With the manufacture of artificial powder, which uses lots of fresh water, the electricity for lifts, all the gear, and long car drives to the slopes, skiing typically isn’t very green.  Ski resorts are making an effort however, to become greener and reduce their carbon emissions. Some are converting to wind power and using recycled snow.   Some offer ride shares, carpool and shuttle services, or incentives like prime parking and discounted or free lift tickets for using greener transportation.  Below are some green skiing tips from the Sierra Club you can do to lessen your environmental impact.

  • For your equipment, try eco-skis – Lokomotiv Skis plants a tree for every pair they produce.  They have discontinued the use of hardwood and use fast-growing bamboo wood cores instead. Colorado-based Liberty as well as other companies also build cores from bamboo.  German ski maker Grown uses wood sources from sustainably managed forests.
  • For the occasional skier, consider borrowing a pair from a friend or buying used.
  • For your gear, it’s best to use environmentally conscious companies like Patagonia and Mountain Equipment Co-Op.  They use lower impact materials such as organic cotton and recycled plastics for the warm layers in their jackets. Patagonia’s Common Threads Recycling Program transforms worn-out garments into new ones. Both companies are members of 1% for the Planet.  Their gear may cost a little more, but it lasts.
  • Carpool, take advantage of ride shares or use greener transportation if possible.
  • As with all day-to-day activities, bring your own bpa-free reusable water bottle instead of buying plastic ones.

Being outside in nature is an important part of green living.  With a little awareness, your outdoor experience will be even greener!

Information compiled from


English: icon for smartphone (smart phone) rel...

 Without even trying, you’ll surprise yourself with the green things you are already doing.   For instance, do you have a smart phone?  Instead of buying a camera, a phone, a GPS, a tablet computer, a music player, and even a pedometer, your Smartphone is all of those things.  With a Smartphone you only have to buy one device, eliminating the manufacturing waste and e-waste disposal for several different devices.  With all the apps you can now download, your phone can do just about anything you want it to!  And, if you charge your phone with a solar charger, which are getting better all the time, you will really be going green with your phone!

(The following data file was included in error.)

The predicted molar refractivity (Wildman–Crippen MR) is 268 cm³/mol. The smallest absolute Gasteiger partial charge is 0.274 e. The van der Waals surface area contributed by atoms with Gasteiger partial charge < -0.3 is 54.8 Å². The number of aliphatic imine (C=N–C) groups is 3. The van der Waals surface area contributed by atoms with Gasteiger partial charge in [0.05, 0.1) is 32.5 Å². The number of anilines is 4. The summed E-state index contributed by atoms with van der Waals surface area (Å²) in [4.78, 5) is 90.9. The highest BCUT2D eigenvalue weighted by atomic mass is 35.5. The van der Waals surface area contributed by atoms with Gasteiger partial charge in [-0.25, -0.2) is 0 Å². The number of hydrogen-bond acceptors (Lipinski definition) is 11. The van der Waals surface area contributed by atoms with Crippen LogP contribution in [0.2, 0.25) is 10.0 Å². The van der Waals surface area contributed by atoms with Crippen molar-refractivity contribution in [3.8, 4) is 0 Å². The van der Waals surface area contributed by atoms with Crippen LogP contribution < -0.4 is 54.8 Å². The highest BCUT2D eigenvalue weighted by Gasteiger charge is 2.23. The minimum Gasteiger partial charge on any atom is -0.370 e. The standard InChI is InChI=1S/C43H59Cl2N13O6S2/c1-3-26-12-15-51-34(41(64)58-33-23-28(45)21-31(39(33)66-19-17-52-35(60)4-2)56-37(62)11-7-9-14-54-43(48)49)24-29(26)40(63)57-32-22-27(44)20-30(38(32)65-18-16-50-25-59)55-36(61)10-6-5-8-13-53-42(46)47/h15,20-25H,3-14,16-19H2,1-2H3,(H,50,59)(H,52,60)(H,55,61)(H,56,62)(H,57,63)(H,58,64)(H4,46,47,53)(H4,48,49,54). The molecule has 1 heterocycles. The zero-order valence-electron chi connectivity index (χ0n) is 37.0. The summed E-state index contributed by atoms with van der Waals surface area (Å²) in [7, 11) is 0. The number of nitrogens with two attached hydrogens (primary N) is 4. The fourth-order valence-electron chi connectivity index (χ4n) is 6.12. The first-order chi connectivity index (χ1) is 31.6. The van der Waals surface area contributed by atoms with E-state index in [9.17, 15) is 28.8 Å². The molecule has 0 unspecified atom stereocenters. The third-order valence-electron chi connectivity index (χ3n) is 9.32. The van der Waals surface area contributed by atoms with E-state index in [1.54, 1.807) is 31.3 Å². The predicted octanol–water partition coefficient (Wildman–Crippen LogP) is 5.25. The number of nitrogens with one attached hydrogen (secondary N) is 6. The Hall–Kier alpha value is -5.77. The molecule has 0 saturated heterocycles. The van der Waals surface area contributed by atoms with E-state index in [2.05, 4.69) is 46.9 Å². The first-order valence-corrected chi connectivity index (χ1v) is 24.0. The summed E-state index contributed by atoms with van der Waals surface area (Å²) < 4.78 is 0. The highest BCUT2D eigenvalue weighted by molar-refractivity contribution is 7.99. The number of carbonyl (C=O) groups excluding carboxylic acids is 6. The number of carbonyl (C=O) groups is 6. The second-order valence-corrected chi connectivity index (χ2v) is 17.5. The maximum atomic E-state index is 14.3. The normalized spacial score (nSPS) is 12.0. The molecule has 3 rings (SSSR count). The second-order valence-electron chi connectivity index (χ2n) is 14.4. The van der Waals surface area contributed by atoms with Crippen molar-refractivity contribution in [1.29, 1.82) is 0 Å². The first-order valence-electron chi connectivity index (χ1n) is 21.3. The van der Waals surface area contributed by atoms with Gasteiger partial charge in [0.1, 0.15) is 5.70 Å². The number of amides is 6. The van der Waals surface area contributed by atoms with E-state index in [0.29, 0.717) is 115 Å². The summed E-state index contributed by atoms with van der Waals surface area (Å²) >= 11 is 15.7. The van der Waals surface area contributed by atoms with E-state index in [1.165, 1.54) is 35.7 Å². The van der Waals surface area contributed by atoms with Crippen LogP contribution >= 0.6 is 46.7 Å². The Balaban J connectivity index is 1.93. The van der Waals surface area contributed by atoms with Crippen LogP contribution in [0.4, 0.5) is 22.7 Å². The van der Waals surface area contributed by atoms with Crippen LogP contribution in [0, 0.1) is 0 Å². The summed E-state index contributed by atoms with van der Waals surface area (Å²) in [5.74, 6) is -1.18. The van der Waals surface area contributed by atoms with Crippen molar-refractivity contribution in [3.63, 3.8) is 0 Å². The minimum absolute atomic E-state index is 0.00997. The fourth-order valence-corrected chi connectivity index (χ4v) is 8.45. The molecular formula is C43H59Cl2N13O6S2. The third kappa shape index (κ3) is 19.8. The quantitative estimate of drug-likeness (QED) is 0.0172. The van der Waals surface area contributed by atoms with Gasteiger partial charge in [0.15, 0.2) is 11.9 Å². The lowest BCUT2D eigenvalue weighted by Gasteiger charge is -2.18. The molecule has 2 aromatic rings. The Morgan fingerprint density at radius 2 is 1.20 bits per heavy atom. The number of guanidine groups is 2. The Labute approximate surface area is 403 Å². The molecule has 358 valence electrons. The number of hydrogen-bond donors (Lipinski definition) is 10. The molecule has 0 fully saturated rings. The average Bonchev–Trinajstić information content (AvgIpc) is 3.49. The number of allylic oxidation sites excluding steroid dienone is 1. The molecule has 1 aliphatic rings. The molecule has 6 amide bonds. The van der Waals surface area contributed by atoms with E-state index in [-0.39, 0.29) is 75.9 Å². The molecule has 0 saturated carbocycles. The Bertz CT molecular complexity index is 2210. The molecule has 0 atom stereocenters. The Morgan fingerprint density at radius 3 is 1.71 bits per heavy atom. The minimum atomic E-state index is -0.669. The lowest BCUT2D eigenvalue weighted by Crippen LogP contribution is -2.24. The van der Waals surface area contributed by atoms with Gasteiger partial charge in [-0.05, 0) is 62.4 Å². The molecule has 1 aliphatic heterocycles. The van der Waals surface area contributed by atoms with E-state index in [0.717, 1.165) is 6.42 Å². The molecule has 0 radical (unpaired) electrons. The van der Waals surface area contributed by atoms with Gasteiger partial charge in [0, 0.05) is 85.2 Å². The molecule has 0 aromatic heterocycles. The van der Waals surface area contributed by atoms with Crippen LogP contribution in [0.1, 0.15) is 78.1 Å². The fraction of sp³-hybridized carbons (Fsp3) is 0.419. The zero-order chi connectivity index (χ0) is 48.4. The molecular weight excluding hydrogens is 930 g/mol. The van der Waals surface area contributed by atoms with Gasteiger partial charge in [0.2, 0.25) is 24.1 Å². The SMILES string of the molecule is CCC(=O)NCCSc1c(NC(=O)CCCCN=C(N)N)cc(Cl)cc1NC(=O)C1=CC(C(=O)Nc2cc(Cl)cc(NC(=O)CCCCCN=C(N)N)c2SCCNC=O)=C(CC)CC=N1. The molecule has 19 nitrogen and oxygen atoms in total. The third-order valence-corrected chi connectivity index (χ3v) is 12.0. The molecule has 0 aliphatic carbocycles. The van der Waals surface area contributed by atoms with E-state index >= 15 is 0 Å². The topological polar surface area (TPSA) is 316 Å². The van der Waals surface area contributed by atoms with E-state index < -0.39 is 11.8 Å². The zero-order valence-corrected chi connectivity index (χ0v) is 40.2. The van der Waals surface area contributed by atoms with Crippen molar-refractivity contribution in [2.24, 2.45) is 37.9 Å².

If you have switched your light bulbs to energy-efficient CFLs, you are probably seeing considerable savings on your electric bill.  If you have added extra insulation to your home, you have probably noticed a drop in your heating bill.  This is a form of “green investing” – the return is immediate and probably greater than investing in a utility company.  Of course I’m also all for investing in companies that are doing the right thing for the earth and people, or socially responsible investing, but start your green investing at home first.   (Check out for investment opportunities within 50 miles where you live that aim to fix the economy from the ground up starting with food entrepreneurs.)

Do you realize the houseplants you decorate your house with not only give off oxygen and filter carbon dioxide, but some plants also actually absorb indoor toxins?  Houseplants are nature’s air purifier. Click here for a list of the plants that best absorb toxins.

Every time you take the stairs instead of an elevator or an escalator, every time you air dry your clothes or turn off the lights when you leave a room, you conserve energy.  When you turn the water off brushing your teeth or run the dishwasher only when full, you save water.

These simple acts all make a difference.  Keep going – add new “green” things daily to your life.

Some information compiled from Green Living, editors of The Environmental Magazine and



English: Picture of Pure wool blankets

Image via Wikipedia

Need an unusual and green holiday gift idea?  Consider giving organic or natural fiber sheets and blankets.  We spend one third of our life sleeping, so go for the healthier option.  Permanent press, easy care, no iron, and cotton/polyester blends have usually been treated with formaldehyde, which has been linked to cancer, asthma and other ailments. Some sheets are labeled formaldehyde-free, but most do not indicate whether or not they contain formaldehyde.  Conventional cotton is often bleached and treated with dyes, and is one of the most heavily sprayed products, accounting for up to 25% of insecticides used worldwide.

Organic cotton, linen, hemp or bamboo bedding are all natural alternatives free of toxic chemicals, minimizing environmental pollution in the growing and manufacturing process. They usually use low impact dyes as well.  Bamboo sheets actually wick away moisture and are naturally anti-bacterial and anti-fungal. They are perfect for people with skin allergies.  A great eco-choice, bamboo is naturally pest free, fast growing and sustainable. When purchasing bamboo sheets (or clothes), look for 100% Viscose from Bamboo.   Some bamboo textiles are actually rayon, which is made using toxic chemicals.

A beautiful natural wool, organic cotton, flannel or for a real splurge, cashmere blanket or throw also makes a lovely holiday gift that can be passed down for generations.  A warm bed with natural fiber bedding allows you to turn down the thermostat, increasing the eco-benefits since you’ll save money and energy!  A cooler bedroom is better for sleeping anyway.

Natural fiber and organic cotton bedding will wrinkle and costs a little more, but they are more breathable, comfortable and last longer. You can find natural and organic bedding online at and GreenEarth Bamboo, as well as other online stores.  Bed, Bath and Beyond, Pottery Barn, Target and other major department stores also have a selection.

Introduce your family and friends to a healthier, cozier night’s sleep with natural fiber sheets and blankets.  While you are at it, get some for yourself – you won’t believe the difference!

Click here for more information about “Greening your Bedroom”.

Information compiled from, and Green Living by the editors of The Environmental Magazine.